Apple reaches settlement with States, Consumers over E-Books price fixing case


Bloomberg reports that Apple has reached an out of court settlement with U.S. states and consumers seeking damages over the company’s fixing of e-Book prices.

The trial was set for July in which the company faced as much as $840 million in claims.

Apple Inc. (AAPL) reached a settlement with U.S. states and consumers seeking damages over the company’s fixing of electronic book prices, avoiding a trial in which it faced as much as $840 million in claims.

The trial set for July involved cases related to a ruling last year that company had orchestrated an illegal scheme with publishers to raise e-book prices.

The Department of Justice had filed an antitrust lawsuit against Apple and five publishers over allegations of fixing e-book charges in April 2012. The lawsuit accused Apple of colluding with five publishers to undercut Amazon’s dominance in the e-Book market.

Under the agency model, Apple takes a 30 percent cut of whatever price the publisher sets. Additionally, it disallows publishers to sell an e-book on other stores at a price cheaper than that on the iBookstore. In contrast, Amazon, under the “wholesale” pricing model, had the freedom to set e-book prices and sold a number of newly released and best selling e-books at $9.99.

According to the DOJ, the agency pricing model led to an overall increase in the price of e-books which isn’t great news for the consumer. Through the backing of a strong player like Apple, publishers gained bargaining power against Amazon, which they say, helped reduce its dominance and increase competition in the e-book market.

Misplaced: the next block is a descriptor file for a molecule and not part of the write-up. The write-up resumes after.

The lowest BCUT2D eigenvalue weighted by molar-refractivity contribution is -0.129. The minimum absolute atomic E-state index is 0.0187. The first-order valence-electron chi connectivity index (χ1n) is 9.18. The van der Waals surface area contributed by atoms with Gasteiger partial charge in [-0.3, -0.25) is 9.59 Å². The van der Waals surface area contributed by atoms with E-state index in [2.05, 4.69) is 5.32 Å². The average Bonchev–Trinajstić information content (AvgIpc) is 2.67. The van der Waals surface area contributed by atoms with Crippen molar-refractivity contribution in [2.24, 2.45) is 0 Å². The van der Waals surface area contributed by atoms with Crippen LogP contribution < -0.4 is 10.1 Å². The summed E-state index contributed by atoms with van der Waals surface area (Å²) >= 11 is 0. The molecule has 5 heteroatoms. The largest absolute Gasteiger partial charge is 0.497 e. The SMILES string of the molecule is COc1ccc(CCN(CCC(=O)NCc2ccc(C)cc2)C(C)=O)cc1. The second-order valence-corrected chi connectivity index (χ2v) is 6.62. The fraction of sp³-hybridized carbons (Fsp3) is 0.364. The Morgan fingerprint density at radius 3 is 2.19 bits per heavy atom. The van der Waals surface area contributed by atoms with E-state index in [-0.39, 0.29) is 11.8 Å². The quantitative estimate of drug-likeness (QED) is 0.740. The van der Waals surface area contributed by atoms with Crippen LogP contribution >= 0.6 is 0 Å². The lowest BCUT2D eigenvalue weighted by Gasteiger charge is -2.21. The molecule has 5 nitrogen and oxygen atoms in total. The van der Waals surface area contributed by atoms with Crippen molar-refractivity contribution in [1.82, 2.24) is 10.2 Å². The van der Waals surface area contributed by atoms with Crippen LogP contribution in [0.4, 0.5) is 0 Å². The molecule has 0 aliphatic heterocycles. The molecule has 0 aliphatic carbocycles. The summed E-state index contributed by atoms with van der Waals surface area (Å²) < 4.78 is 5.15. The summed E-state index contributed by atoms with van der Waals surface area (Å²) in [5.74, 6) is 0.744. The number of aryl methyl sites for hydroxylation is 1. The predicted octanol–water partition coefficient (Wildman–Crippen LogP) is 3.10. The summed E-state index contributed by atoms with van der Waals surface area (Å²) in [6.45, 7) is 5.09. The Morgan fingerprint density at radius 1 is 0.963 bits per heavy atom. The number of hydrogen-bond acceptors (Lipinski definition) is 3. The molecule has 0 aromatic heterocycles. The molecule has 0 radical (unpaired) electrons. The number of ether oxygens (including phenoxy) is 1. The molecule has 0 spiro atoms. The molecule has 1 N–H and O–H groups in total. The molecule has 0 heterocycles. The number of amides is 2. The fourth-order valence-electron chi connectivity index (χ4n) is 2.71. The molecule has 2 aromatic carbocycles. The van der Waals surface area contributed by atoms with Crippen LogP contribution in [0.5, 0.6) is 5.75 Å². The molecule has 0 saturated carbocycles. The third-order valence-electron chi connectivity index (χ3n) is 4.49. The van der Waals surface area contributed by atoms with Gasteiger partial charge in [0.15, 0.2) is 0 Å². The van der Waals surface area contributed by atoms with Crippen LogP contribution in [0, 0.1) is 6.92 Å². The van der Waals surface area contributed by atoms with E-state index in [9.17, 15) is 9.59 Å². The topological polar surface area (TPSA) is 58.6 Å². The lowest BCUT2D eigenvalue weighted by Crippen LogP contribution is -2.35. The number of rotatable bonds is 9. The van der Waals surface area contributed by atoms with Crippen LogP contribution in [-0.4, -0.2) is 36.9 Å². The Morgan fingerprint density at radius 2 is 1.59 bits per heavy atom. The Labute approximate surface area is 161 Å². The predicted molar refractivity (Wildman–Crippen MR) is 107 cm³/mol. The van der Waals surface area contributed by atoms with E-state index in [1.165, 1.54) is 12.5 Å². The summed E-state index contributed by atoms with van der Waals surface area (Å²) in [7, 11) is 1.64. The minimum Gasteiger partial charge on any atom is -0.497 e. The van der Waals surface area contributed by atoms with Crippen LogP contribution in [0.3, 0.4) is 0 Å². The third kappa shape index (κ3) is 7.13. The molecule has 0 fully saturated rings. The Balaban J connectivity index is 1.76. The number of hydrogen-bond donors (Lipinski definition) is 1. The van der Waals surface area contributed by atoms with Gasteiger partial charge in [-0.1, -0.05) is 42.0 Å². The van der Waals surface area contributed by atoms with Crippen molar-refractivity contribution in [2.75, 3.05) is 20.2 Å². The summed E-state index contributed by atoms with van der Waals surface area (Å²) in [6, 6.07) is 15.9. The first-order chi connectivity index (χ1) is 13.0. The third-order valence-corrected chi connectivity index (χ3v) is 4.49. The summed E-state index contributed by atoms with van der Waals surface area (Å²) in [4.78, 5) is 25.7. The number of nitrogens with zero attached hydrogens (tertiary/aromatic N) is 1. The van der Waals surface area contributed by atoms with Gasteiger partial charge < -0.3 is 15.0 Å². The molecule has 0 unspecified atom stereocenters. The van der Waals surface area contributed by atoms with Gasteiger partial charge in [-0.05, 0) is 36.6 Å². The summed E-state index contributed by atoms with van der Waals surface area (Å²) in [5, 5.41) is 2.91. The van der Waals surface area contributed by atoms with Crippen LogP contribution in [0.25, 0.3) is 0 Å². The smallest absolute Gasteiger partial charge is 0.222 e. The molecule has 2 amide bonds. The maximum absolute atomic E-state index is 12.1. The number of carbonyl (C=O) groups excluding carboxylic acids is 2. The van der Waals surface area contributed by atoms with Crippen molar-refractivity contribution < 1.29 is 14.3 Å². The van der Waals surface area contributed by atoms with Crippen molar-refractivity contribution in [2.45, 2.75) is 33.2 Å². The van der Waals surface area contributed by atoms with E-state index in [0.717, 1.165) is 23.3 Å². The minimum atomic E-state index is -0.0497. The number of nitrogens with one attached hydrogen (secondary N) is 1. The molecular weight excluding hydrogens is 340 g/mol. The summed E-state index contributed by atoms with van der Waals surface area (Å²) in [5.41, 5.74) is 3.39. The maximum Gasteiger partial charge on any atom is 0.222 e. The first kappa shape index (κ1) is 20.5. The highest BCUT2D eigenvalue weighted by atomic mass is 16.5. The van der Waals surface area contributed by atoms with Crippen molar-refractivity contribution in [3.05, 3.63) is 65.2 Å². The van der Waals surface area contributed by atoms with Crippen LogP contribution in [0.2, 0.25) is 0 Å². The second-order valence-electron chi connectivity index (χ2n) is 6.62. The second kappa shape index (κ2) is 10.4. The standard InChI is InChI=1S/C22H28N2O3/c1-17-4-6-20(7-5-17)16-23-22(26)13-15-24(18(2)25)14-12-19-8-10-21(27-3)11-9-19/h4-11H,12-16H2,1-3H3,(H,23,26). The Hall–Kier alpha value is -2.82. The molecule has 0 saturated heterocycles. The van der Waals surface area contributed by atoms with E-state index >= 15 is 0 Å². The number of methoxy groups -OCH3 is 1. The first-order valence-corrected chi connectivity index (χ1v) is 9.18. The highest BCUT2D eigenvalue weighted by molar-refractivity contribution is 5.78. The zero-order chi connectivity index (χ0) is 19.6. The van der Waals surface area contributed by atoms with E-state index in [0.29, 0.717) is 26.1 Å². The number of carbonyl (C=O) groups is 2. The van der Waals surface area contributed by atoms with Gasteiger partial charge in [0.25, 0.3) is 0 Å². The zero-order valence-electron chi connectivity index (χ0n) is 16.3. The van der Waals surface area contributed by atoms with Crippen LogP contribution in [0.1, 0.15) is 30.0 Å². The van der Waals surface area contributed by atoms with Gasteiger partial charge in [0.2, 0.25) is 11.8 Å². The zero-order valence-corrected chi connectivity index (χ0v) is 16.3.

The publishers – Hachette Book Group Inc and Macmillan, HarperCollins Publishers, Penguin Group and Simon & Schuster had reached an out of court settlement with the U.S. government and the states.

Last year, a U.S. federal judge has found Apple guilty of fixing e-book prices in violation of the antitrust law. A Federal judge had also approved class action status to the lawsuit. The July trial was expected to decide how much Apple will pay in damaged to the 33 state attorney generals and 16 class-action lawyers representing customers in 16 states, which could have been as much as $840 million.

Details of the agreement haven’t been disclosed, but the judge has ordered Apple and its adversaries to submit a filing seeking approval of their accord within one month.

[via Bloomberg]